Wow, the girls are hauling in pollen by the bucket load it seems. I went to check on them yesterday afternoon, it was the first break in the rain we’ve had. Both hives were buzzing and Melissa was bringing in pollen non-stop. I watched them land and easily more than half of them had pollen sacks fully loaded. They were so full I didn’t realize they could be packed so high!
I topped the hive top feeder off a few days ago anticipating the girls would be cooped up for a few days and this would give them something to do. “Busy as a bee” is a very apt term, they are ALWAYS doing something and get testy when they can’t fly or work.
Though rain is necessary for plants to produce nectar, too much hard rain can actually wash it out of the blooms and destroy the flowers. The bees use the flowers and the nectar guides along their petals to locate the nectar. They will usually fly in light rains but not in downpours. People have even reported seeing their bees return to the hive only to have a severe thunderstorm come through later.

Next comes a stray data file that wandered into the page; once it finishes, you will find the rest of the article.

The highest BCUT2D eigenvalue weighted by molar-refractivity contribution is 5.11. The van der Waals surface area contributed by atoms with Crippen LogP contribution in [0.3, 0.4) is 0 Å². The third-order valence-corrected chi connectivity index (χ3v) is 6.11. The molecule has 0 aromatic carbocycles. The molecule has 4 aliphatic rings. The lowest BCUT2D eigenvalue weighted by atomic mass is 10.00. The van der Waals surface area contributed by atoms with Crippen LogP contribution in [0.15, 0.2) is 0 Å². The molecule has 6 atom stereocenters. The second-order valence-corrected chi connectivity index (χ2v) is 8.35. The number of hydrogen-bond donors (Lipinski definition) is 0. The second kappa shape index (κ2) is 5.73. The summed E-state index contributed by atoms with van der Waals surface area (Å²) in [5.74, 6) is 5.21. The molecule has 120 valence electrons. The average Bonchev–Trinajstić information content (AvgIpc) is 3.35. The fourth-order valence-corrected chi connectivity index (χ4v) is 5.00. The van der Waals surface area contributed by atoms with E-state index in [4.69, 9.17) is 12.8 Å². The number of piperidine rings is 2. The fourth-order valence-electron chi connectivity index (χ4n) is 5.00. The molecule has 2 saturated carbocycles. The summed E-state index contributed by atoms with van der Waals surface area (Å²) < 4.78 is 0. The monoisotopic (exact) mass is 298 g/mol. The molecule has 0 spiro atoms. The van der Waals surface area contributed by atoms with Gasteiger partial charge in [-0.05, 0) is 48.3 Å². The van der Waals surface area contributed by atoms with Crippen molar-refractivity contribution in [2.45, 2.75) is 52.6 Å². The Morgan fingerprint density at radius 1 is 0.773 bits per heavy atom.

If it rains while they are foraging, they will wait it out under a leaf somewhere relatively dry, if the storm is longer such that they stay out overnight, they have the potential (from what I’ve read) to lose their way home. They will either die or try to join another hive. Bees at the hive investigate all who present themselves and make sure they have the right pheromones–if they don’t, they keep them from entering. BUT the guards do make exceptions if the intruder is carrying nectar or pollen 🙂
I think I’m going to start a series of educational posts: on the same day each week I’ll post something interesting about honeybees. I’ll learn something and you’ll understand why bees are so COOL!